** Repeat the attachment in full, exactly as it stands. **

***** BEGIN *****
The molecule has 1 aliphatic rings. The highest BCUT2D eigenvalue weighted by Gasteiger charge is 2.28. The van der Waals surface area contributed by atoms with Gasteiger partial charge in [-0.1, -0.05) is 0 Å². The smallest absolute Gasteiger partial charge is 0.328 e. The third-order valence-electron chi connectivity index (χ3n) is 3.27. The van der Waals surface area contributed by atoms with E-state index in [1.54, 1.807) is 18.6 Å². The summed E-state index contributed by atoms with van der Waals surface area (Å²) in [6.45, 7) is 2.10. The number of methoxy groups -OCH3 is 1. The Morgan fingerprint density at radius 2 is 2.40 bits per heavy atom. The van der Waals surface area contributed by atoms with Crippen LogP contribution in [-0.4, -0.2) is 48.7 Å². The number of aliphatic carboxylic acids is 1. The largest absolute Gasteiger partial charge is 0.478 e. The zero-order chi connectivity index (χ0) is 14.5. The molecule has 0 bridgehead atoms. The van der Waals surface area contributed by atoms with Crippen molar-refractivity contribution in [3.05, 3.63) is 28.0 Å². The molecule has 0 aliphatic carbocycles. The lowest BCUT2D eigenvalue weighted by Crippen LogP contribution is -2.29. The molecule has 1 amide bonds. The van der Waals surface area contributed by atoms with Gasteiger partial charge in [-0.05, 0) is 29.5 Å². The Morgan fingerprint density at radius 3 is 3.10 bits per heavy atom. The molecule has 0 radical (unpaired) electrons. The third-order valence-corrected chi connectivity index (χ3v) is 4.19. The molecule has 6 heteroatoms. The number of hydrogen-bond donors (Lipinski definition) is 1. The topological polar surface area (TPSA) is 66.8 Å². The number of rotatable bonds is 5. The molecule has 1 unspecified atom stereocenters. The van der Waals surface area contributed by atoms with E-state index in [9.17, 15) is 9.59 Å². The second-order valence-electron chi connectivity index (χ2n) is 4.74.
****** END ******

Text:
The molecule has 1 aliphatic rings. The highest BCUT2D eigenvalue weighted by Gasteiger charge is 2.28. The van der Waals surface area contributed by atoms with Gasteiger partial charge in [-0.1, -0.05) is 0 Å². The smallest absolute Gasteiger partial charge is 0.328 e. The third-order valence-electron chi connectivity index (χ3n) is 3.27. The van der Waals surface area contributed by atoms with E-state index in [1.54, 1.807) is 18.6 Å². The summed E-state index contributed by atoms with van der Waals surface area (Å²) in [6.45, 7) is 2.10. The number of methoxy groups -OCH3 is 1. The Morgan fingerprint density at radius 2 is 2.40 bits per heavy atom. The van der Waals surface area contributed by atoms with Crippen LogP contribution in [-0.4, -0.2) is 48.7 Å². The number of aliphatic carboxylic acids is 1. The largest absolute Gasteiger partial charge is 0.478 e. The zero-order chi connectivity index (χ0) is 14.5. The molecule has 0 bridgehead atoms. The van der Waals surface area contributed by atoms with Crippen molar-refractivity contribution in [3.05, 3.63) is 28.0 Å². The molecule has 0 aliphatic carbocycles. The lowest BCUT2D eigenvalue weighted by Crippen LogP contribution is -2.29. The molecule has 1 amide bonds. The van der Waals surface area contributed by atoms with Gasteiger partial charge in [-0.05, 0) is 29.5 Å². The Morgan fingerprint density at radius 3 is 3.10 bits per heavy atom. The molecule has 0 radical (unpaired) electrons. The third-order valence-corrected chi connectivity index (χ3v) is 4.19. The molecule has 6 heteroatoms. The number of hydrogen-bond donors (Lipinski definition) is 1. The topological polar surface area (TPSA) is 66.8 Å². The number of rotatable bonds is 5. The molecule has 1 unspecified atom stereocenters. The van der Waals surface area contributed by atoms with E-state index in [9.17, 15) is 9.59 Å². The second-order valence-electron chi connectivity index (χ2n) is 4.74.